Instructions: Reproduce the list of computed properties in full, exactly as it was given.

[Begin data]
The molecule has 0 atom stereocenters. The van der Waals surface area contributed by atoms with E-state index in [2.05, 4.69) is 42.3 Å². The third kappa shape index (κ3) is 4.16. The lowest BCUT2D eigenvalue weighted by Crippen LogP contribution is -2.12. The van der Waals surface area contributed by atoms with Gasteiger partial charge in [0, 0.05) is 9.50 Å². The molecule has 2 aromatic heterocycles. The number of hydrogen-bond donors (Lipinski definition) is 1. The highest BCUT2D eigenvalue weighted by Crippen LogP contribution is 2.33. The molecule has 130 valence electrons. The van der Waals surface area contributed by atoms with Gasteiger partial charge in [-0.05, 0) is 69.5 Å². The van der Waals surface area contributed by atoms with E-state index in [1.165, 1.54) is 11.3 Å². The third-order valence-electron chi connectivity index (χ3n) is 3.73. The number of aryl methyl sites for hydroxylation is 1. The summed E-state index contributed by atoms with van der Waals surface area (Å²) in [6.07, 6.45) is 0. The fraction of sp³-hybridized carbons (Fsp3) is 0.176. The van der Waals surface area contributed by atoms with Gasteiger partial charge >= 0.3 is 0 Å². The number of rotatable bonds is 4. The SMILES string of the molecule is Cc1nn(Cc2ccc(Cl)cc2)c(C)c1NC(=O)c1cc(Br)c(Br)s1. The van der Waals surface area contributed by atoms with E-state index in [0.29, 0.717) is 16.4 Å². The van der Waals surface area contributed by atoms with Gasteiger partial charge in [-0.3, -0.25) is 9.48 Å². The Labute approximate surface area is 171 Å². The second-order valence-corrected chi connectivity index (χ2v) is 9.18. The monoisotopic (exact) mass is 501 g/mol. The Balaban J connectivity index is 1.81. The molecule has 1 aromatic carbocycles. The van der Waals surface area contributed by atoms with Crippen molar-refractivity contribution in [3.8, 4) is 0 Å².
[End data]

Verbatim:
The molecule has 0 atom stereocenters. The van der Waals surface area contributed by atoms with E-state index in [2.05, 4.69) is 42.3 Å². The third kappa shape index (κ3) is 4.16. The lowest BCUT2D eigenvalue weighted by Crippen LogP contribution is -2.12. The van der Waals surface area contributed by atoms with Gasteiger partial charge in [0, 0.05) is 9.50 Å². The molecule has 2 aromatic heterocycles. The number of hydrogen-bond donors (Lipinski definition) is 1. The highest BCUT2D eigenvalue weighted by Crippen LogP contribution is 2.33. The molecule has 130 valence electrons. The van der Waals surface area contributed by atoms with Gasteiger partial charge in [-0.05, 0) is 69.5 Å². The van der Waals surface area contributed by atoms with E-state index in [1.165, 1.54) is 11.3 Å². The third-order valence-electron chi connectivity index (χ3n) is 3.73. The number of aryl methyl sites for hydroxylation is 1. The summed E-state index contributed by atoms with van der Waals surface area (Å²) in [6.07, 6.45) is 0. The fraction of sp³-hybridized carbons (Fsp3) is 0.176. The van der Waals surface area contributed by atoms with Gasteiger partial charge >= 0.3 is 0 Å². The number of rotatable bonds is 4. The SMILES string of the molecule is Cc1nn(Cc2ccc(Cl)cc2)c(C)c1NC(=O)c1cc(Br)c(Br)s1. The van der Waals surface area contributed by atoms with E-state index in [0.29, 0.717) is 16.4 Å². The van der Waals surface area contributed by atoms with Gasteiger partial charge in [-0.3, -0.25) is 9.48 Å². The Labute approximate surface area is 171 Å². The second-order valence-corrected chi connectivity index (χ2v) is 9.18. The monoisotopic (exact) mass is 501 g/mol. The Balaban J connectivity index is 1.81. The molecule has 1 aromatic carbocycles. The van der Waals surface area contributed by atoms with Crippen molar-refractivity contribution in [3.8, 4) is 0 Å².